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but it never occurred to me that he might be able to win as well.it never occurred to met be able to win as well. ,hat gives us an opportunity through his appointment, to change the court system and to move the country in a more competitive direction and tried to deal with the excessive thatation and other things get the economy underperforming. it was exciting. you get more excited with things you don't expect. >> you said this was a come back for rural america. lot ofconnell: a people, white working-class people in michigan, pennsylvania, who looked at the democrats and said they are a party of groups. this group then that group, and i am not in any of those. what about me?
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were of people felt they no longer a part of the democratic party's view of what was important in america. and then if you look at the rural areas, a stunning margin of victory. not that republicans wouldn't have carried a state like kentucky, but hillary clinton lexington the vote in . west virginia, 27% of the vote. there was a lot of feeling among ordinary people across the that the current administration did not care about them and trump was able to convey a message from a billionaire who lives in concern for genuine people who felt left out.
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who were offended by all of the political correctness around them. did not feel like this was the america they were accustomed to. all of that came together. i thought the most extraordinary thing about trump's victory, the pollsters were correct. hillary clinton won the popular vote. what was amazing about trump's victory, he pierced the blue wall, pennsylvania, wisconsin, michigan. you have to go back to 1988, the last time we carried pennsylvania. 1984 almost does not count because reagan was carrying 49 out of 50 states, a landslide. the last time a republican presidential candidate carried wisconsin. he was able to break through and that is why he won a comfortable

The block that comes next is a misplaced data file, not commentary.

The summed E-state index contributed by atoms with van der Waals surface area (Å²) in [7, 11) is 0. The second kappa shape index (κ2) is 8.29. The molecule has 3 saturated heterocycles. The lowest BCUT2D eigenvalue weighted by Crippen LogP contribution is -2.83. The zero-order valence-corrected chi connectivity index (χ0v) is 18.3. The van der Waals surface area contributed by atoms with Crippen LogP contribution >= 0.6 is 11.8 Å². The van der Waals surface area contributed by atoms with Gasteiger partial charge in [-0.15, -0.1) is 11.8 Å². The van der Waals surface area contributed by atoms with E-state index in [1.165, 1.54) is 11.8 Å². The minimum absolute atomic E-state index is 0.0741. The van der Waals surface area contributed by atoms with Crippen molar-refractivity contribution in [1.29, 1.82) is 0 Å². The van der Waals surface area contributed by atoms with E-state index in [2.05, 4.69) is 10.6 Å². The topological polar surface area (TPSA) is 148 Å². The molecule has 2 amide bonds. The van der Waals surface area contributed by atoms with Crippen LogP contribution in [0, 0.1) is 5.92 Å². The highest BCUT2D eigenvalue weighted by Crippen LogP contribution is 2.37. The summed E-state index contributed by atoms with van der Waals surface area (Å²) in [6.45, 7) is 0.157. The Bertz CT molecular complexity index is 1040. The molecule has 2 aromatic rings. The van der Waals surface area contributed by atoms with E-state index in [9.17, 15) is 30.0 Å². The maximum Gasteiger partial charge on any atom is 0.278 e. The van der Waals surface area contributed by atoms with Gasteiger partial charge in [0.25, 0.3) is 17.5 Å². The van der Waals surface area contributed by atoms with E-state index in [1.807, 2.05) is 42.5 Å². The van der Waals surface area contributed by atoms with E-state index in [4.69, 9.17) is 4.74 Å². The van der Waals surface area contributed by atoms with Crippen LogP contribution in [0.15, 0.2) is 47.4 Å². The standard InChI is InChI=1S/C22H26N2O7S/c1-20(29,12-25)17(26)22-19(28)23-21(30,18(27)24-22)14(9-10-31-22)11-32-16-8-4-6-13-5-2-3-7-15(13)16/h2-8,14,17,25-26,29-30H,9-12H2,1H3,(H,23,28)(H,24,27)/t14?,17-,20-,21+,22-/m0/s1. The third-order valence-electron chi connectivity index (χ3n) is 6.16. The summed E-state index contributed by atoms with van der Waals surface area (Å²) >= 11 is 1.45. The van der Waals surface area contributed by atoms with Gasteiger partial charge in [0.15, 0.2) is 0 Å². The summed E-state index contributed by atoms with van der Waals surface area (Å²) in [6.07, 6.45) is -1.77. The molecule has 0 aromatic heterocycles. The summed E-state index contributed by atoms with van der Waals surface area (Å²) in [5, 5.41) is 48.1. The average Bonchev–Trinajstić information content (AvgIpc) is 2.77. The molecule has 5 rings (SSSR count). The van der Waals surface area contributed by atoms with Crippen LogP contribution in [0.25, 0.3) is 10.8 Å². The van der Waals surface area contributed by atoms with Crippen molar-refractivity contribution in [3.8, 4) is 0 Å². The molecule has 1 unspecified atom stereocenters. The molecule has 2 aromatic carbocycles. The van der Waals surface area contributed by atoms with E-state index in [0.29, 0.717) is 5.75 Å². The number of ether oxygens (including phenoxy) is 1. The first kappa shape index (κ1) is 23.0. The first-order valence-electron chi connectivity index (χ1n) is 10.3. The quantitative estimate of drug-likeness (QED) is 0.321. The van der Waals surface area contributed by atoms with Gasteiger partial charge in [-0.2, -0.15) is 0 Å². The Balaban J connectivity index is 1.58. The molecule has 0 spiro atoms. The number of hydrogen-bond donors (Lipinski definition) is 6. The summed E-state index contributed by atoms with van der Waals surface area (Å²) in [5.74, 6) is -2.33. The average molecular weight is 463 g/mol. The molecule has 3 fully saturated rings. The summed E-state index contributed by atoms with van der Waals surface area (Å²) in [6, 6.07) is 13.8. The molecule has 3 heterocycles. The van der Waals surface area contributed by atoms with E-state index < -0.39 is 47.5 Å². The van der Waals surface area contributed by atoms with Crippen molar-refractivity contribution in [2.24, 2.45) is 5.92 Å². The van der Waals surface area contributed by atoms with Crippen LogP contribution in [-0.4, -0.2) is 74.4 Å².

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the electoral college victory. mr. goodman: it is all most the adage, be careful what you wish for. you have now learned the majority in the kentucky state house area in the president-elect comes in soon. what is the challenge there? you have learned of his gift, what do you do with it? sen. mcconnell: it is no time of for hubris. all majorities are never permanent. think about how the democrats were feeling, they were already celebrating hillary clinton's victory. you have to perform. i think the country has been underperforming. the way i would characterize it, if you look at the growth rate, not a single year, a 3% growth rate during all the obama years. we need to average around 4% to have the kind of jobs and opportunity for the next generation.
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another way i put it in speeches, it is like we have had our foot on the brake, when you are foot on the accelerator to get the country going again. how do you do that? the two biggest reason than the -- the reason the market has been surging lately, the prospect for doing something about massive overregulation and the prospect of genuine tax reform. because now many of our businesses pay us taxes. which is the principal reason jobs go offshore. we need to perform. the american people are very demanding and never right to be demanding. they are never satisfied very long, so it is a big job. to have responsibility and produce results. we intended to do it. mr. goodman: i think you would say the same thing about the state, hoover told the media and told me there are things
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they want to do but they will not rush into it. and jobs in the senate and house our priorities. sen. mcconnell: yes, it will be easier. they have 64 out of 100 votes in the u.s. senate i have 52 out of 100. most of the things we do require 60. there is not much i can do, republicans only in the u.s. senate. these massive majorities and a republican governor, there are a number of things they can do. even though they have not announced their agenda, i think we know the major things they can do that will make kentucky appear to be way more business friendly than it currently is. changing the prevailing wage law, making us eligible for public charter schools. we are one of seven states that do not allow public charter schools. and reform. it is a very litigious state.
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address those things as rapidly as possible with these super majorities. i think the governor and his old team will be able to say this is a different kentucky from the one you look at a few years ago. we are now competitive with tennessee and indiana and our neighbors. mr. goodman: before we move to the news of the day, let me ask you this. do the democrats, or do others that do not vote with you in the state and nation, do they have anything to be alarmed about or afraid of or intimidated by about this majority? sen. mcconnell: no, no more so than we were in 2009 when president obama had 60 democrats and the majority in the house. elections have consequences. the first two years of president obama, there was the stimulus,